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Integrating Upper Level Undergraduate Students With Graduate Students Through A Video Taped Course In Hydrology

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Conference

1999 Annual Conference

Location

Charlotte, North Carolina

Publication Date

June 20, 1999

Start Date

June 20, 1999

End Date

June 23, 1999

ISSN

2153-5965

Page Count

8

Page Numbers

4.331.1 - 4.331.8

Permanent URL

https://peer.asee.org/8137

Download Count

11

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Paper Authors

author page

Paul P. Mathisen

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Abstract
NOTE: The first page of text has been automatically extracted and included below in lieu of an abstract

Integrating Upper-level Undergraduate Students with Graduate Students Through a Video-taped Course in Hydrology

By

Paul P. Mathisen Department of Civil and Environmental Engineering Worcester Polytechnic Institute, Worcester, MA 01609

Abstract

This paper describes the development of a graduate-level hydrology class that was offered in conjunction with a senior-level undergraduate class at WPI. The graduate students enrolled in CE 590 (Special problems in hydrology), with three taking the course on-site, while the remaining eight students taking the course off-site via videotape. The undergraduates in this course enrolled in CE 4061 (Introduction to hydrology) and took the course on-site at WPI. For the undergraduate class, course requirements included individual homework assignments, in-class quizzes, and group projects. For the graduate class, course requirements included homework assignments, take-home quizzes, and an independent project. While the lectures are covered the same material for the undergraduates and graduates, the graduates were responsible for a more in-depth understanding of basic topics and additional advanced topics. A number of efforts using available technologies (including videotapes, US Mail, telephone, email, the World-Wide Web (WWW) and interactive video) were used to facilitate information transfer and enhance the learning experience. Graduate project topics were incorporated into the lectures so that contributed material could benefit all student, and lectures by members of the professional community were delivered via interactive video to incorporate practical aspects and to allow a wide range of students and professional to participate. A field trip to the Wachusett Reservoir (located near the WPI campus), which could easily be attended by the on-site students, was videotaped so off-site students could benefit as well. The use of technologies in the course demonstrate how alternative course delivery options can be used to develop a framework that draws the students on the WPI campus closer to members and applications of the professional community.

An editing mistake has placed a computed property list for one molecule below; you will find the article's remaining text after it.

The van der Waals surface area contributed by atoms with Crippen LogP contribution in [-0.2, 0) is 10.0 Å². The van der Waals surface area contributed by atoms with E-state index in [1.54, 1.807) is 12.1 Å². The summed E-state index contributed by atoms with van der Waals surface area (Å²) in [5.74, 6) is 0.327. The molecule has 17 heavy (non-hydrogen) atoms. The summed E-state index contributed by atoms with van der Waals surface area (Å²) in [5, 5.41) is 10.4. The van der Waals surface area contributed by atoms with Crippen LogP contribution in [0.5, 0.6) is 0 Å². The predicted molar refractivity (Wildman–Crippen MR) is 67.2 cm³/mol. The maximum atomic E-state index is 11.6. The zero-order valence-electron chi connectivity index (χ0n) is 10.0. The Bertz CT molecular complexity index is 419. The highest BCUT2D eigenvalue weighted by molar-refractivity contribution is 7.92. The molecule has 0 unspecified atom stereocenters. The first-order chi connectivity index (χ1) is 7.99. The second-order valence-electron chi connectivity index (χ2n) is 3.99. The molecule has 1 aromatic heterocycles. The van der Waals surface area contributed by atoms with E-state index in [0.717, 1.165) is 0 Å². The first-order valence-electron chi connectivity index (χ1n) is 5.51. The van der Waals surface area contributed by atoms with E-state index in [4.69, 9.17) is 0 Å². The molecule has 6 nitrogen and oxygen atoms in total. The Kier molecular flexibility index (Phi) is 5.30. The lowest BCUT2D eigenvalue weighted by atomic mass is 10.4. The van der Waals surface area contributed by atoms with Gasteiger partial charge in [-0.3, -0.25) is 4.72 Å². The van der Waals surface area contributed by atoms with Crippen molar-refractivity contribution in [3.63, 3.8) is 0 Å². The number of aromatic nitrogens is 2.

1. Introduction

For the last decade, there has been a growing concern that a division exists between the professional community and academia. The university or college typically provides the student with an undergraduate education, and then industry takes over and trains the student for the remainder of the student’s career. New approaches are necessary to overcome this division and better prepare both undergraduate and graduate students for their careers after graduation. Fortunately, a number of educators have taken steps toward this goal. For example, Bourham (1997) emphasized the use of research to better prepare undergraduates for post-graduate work, while Middleton and Branch (1996) established collaborative undergraduate-graduate projects to help prepare both undergraduates and graduates for work in a professional environment. Others

Mathisen, P. P. (1999, June), Integrating Upper Level Undergraduate Students With Graduate Students Through A Video Taped Course In Hydrology Paper presented at 1999 Annual Conference, Charlotte, North Carolina. https://peer.asee.org/8137

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